British expats who spend a lot of time in the sun, especially if they are of an older age group, are being encouraged to check for skin cancer.

The advice from Cancer Research UK comes after research shows that the mortality rate in over 65s dying from the most dangerous kind of skin cancer has almost tripled in the last 30 years.

The report points out that many pensioners spot skin cancer symptoms too late. Failure to get moles and skin changes checked out by a doctor has contributed to a steep rise in deaths from malignant melanoma among pensioners.

Figures from the East of England Cancer Registry (ECRIC) showed that the over 65s were more likely to be diagnosed with melanoma at a late stage compared with younger people. The later skin cancer is detected, the more likely it is to spread and the harder it becomes to treat.

‘While the risk of skin cancer increases with age, the fact that so many over 65s are being diagnosed when the disease is advanced means that older people need to keep a close eye on any changes to their skin or moles to avoid late diagnosis. The earlier the cancer is diagnosed the easier it will be to treat,’ said Caroline Cerny, manager of Cancer Research UK’s SunSmart campaign.

‘People should be aware of the basic warning signs for malignant melanoma. If a mole is as big as a pencil top eraser, bleeds, is sore or itchy, uneven in colour or has jagged edges then people should visit their GP without delay,’ she explained.

Cancer Research UK found that there was a steeper increase in the number of cases of malignant melanoma in the over 65s compared to younger people  also contributed to the threefold increase in deaths.

Data from ECRIC showed that for every year since 1997, significantly more people aged 65 and over have been diagnosed with malignant melanoma at a late stage than those under 65.

In recent years, around 7% of 15 to 64 year olds were diagnosed with late stage malignant melanoma compared with around 20% of people over 65.

‘We know that late diagnosis is a problem in this country and this is likely to be a combination of a number of factors. An important part of the National Awareness and Early Diagnosis Initiative is to ensure we develop the evidence both to help us understand the key reasons for delays and find the right approaches to improve earlier diagnosis,’ said Dr Jem Rashbass, director of ECRIC.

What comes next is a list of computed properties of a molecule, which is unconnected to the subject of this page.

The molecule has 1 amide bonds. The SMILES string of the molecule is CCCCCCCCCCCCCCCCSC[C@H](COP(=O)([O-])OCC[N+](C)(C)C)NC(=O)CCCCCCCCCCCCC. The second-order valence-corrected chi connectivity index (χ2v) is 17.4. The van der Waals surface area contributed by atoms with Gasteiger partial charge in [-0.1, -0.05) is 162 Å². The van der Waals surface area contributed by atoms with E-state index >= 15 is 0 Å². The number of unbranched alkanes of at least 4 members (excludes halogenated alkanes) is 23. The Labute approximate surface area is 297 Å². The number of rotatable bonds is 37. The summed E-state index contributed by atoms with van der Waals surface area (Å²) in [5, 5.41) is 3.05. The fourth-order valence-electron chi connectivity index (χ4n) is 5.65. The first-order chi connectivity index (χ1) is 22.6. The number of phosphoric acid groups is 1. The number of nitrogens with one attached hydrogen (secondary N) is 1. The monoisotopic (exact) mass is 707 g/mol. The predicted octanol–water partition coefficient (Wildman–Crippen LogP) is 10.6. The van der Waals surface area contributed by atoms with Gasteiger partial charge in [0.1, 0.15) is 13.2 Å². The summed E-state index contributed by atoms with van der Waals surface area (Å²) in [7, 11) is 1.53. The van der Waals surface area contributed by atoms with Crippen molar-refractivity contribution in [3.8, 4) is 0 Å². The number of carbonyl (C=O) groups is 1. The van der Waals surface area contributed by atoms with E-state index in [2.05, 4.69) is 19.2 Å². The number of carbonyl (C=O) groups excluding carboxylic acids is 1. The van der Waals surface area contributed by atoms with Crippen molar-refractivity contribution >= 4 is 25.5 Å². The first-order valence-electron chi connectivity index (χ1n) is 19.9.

Although there have been some improvements in the number of over 65 year olds being diagnosed with melanoma at a late stage, the figures suggest that more needs to be done to raise awareness about skin cancer among this generally retired population.

Cancer Research UK figures showed that the rate of people aged 65 and over dying from melanoma in the UK rose from four deaths per 100,000 people in 1979 to 11.4 deaths per 100,000 people in 2008.

In contrast, the death rate for people aged 15 to 64 has remained stable over the same period at around two deaths per 100,000 people.

The five fold increase over the last 30 years in the number of malignant melanoma cases among the over 65s showed that people need to be careful in the sun now to protect their skin against the disease in years to come.

‘It can take decades for skin cancer to develop so to avoid developing the disease in the future, it is vitally important for young people to be aware that not protecting their skin from sunburn while they are young can increase the risk of melanoma later in life,’ said Sara Hiom, director of health information at Cancer Research UK.

‘Melanoma is a largely preventable disease; people can reduce their chance of getting skin cancer in the first place if they protect their skin from sunburn. Summer may be over, but the damage to skin cells shown by sunburn can remain long after the redness fades,’ she added.